Federal Agency Said Female Staff Endured Unwelcome Advances by Supervisor At Las Vegas Resort
LAS VEGAS - The U.S. Equal Employment Opportunity Commission (EEOC) today announced that Hotspur Resorts Nevada Ltd., a franchisee doing business as the JW Marriott Las Vegas Resort, Spa & Golf, will pay $155,000 to settle an EEOC lawsuit charging that the resort's Irish pub, J.C. Wooloughan's, subjected three female employees to sexual harassment.
The EEOC filed suit against Hotspur Resorts, a franchisee of JW Marriott, in 2011 in U.S. District Court in Nevada, charging that the female staffers were subjected to aggressive physical and verbal sexual harassment since at least 2003 by a male
co-worker who later became their supervisor (EEOC v. Hotspur Resorts Nevada, Ltd. d/b/a JW Marriott Las Vegas Resort, Spa & Golf, Hotspur Resorts Nevada, Inc., Case No. 2:10-cv-02265). The federal agency argued that the harassment
persisted until the harasser's discharge in 2007, but that the company did not sufficiently prevent and correct the harassment. Such alleged conduct violates Title VII of the Civil Rights Act of 1964.
The EEOC and Hotspur Resorts, a franchisee of JW Marriott, ultimately entered into a three-year consent decree to settle the lawsuit. The company agreed to revise its anti-harassment policy and complaint procedure to better address sexual harassment issues, deliver extensive annual training on the policy and procedures to all managers, and provide additional anti-harassment training to human resources staff. The company also agreed to designate an equal employment opportunity monitor to assist the company in its implementation of the decree's terms. The EEOC will monitor compliance and future complaints of sexual harassment throughout the decree's duration.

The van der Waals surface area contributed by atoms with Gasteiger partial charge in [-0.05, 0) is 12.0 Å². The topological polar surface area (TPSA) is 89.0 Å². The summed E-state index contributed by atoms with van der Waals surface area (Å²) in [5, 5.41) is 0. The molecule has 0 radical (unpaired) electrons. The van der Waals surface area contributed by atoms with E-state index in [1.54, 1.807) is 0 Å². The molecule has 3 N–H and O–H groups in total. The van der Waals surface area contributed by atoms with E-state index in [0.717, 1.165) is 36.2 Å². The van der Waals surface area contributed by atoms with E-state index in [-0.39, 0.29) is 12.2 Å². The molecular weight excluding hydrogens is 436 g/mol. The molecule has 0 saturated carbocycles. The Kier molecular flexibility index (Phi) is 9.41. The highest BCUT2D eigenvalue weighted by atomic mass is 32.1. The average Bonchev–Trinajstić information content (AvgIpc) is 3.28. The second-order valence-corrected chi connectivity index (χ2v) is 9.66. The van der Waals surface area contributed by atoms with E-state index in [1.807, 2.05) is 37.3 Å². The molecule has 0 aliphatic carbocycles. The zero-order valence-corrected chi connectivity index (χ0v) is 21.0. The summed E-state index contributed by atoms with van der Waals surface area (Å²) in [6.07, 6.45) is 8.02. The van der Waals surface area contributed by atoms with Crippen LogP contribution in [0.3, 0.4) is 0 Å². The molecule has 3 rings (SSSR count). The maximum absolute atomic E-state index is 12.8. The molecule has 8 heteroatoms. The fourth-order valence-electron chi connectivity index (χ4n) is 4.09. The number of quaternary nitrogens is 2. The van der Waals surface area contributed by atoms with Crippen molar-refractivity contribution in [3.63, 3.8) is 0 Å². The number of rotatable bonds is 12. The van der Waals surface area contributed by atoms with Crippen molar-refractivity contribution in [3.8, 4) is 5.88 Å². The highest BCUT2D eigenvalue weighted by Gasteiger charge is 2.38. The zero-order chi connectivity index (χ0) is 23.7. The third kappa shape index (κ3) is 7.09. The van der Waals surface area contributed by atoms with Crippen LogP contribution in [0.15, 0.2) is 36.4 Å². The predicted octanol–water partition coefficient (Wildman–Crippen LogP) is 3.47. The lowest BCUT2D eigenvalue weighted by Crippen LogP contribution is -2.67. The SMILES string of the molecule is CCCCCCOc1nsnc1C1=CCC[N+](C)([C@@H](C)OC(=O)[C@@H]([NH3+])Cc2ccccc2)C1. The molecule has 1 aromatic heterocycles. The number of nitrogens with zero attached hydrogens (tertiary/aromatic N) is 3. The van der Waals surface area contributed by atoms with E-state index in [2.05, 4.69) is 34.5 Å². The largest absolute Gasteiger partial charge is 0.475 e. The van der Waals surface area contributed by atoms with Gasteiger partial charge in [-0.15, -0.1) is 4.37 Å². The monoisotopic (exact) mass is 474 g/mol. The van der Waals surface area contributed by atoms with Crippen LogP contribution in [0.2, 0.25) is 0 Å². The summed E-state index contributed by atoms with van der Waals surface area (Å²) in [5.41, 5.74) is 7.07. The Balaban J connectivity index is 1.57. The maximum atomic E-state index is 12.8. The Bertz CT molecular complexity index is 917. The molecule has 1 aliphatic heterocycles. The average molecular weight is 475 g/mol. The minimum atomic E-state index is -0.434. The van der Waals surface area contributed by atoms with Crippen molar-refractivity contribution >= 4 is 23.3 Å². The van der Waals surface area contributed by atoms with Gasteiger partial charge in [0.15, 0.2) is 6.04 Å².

"To effectively deal with sexual harassment on the job, employers must enforce strong anti-harassment policies and train staff so they are able to identify and immediately correct the offending conduct," said Anna Park, regional attorney for the EEOC's Los Angeles District, which has litigation authority over Nevada. "We commend the franchisee, Hotspur, for taking the necessary steps toward this end."
Olophius Perry, district director for the EEOC's Los Angeles District, which includes southern Nevada in its jurisdiction, added, "No worker should have to endure unwanted touching or verbal harassment while on the job. Where employers fail to adequately remedy illegal harassment or discrimination, the EEOC is here to help."
The EEOC enforces federal laws prohibiting employment discrimination. Further information about the EEOC is available on its web site at www.eeoc.gov.